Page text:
HM Revenue & Customs (HMRC) is to roll out 7,000 mobile devices, including Apple iPads and MacBook laptops, as...
part of a move to increase mobile working.
HMRC CIO Mark Hall told Computer Weekly the department was looking to introduce "out of the box" consumer devices for users. Historically HMRC has used standard, locked-down Windows desktops, but now wants to introduce a broader range of devices.
“The ultimate number will be about 7,000 – but we don’t at the moment know how many of that will be iPads, laptops etc,” said Hall.
He said the move will have a huge benefit for mobile field workers: “We are doing a piece with HR at the moment about mobile working, and how we can make our VAT inspectors more mobile, for example.”
An initial iPad pilot is taking place with a dozen executives. “Then we will pause and reflect and look at user cases for the next tranche. Once we are ready, we will move quite quickly,” he said.
However, it is likely that the final roll-out will not exclusively involve Apple products, said Hall.
The devices will work on non-restricted information, classified at Impact Level 2 security levels and below, with the department working closely with government security arm CESG to ensure that security will not be compromised.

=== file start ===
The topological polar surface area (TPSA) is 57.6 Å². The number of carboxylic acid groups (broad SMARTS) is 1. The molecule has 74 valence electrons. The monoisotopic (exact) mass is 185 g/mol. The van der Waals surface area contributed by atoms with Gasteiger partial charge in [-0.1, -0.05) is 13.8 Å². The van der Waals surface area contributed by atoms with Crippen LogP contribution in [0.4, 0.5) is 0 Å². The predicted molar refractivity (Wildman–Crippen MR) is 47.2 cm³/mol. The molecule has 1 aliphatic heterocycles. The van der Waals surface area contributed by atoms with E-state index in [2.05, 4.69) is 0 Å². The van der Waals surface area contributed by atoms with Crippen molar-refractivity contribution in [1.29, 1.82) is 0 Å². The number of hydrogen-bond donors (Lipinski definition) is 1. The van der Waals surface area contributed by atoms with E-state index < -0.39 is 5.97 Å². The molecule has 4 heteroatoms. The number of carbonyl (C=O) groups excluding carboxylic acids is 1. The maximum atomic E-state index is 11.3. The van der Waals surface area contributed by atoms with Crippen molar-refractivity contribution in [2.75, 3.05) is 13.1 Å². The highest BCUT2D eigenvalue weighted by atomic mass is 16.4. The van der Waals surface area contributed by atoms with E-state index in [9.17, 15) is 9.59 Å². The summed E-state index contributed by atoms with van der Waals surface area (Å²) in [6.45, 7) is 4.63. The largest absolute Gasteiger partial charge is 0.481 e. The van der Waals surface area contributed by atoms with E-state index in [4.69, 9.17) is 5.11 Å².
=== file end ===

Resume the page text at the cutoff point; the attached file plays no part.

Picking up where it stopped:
Hall said the department’s recent Enterprise Agreement with Microsoft to renew its desktop services did not signal supplier lock-in. “A lot of systems are based on Microsoft, so it was about supporting existing systems,” he said.
HMRC has also been trialing the government’s end-user device strategy, and has submitted its findings to the Cabinet Office, which is reviewing the policy.
“We have completed the design work, having collaborated across government departments. But it is important that is always managed by the departments themselves,” said Hall.
It will be the job of the Cabinet Office Efficiency and Reform Group to monitor the strategy. “But once you’ve developed something it is a natural wish to see it become successful,” he said.
The government is about to re-categorise its data security rules to widen the range of devices cleared to handle sensitive data.
A review last year by GCHQ's information security arm CESG concluded that iOS6, the latest Apple operating system for iPhones and iPads, is now secure enough to handle restricted government information, providing departments build in additional security controls.
HMRC's move is likely to make it the biggest Whitehall user of consumer devices such as tablets, but large organisations elsewhere are increasingly moving away from the traditional Windows desktop. For example, Barclays said last year it is rolling out 8,500 Apple iPads across branches to improve interaction with customers.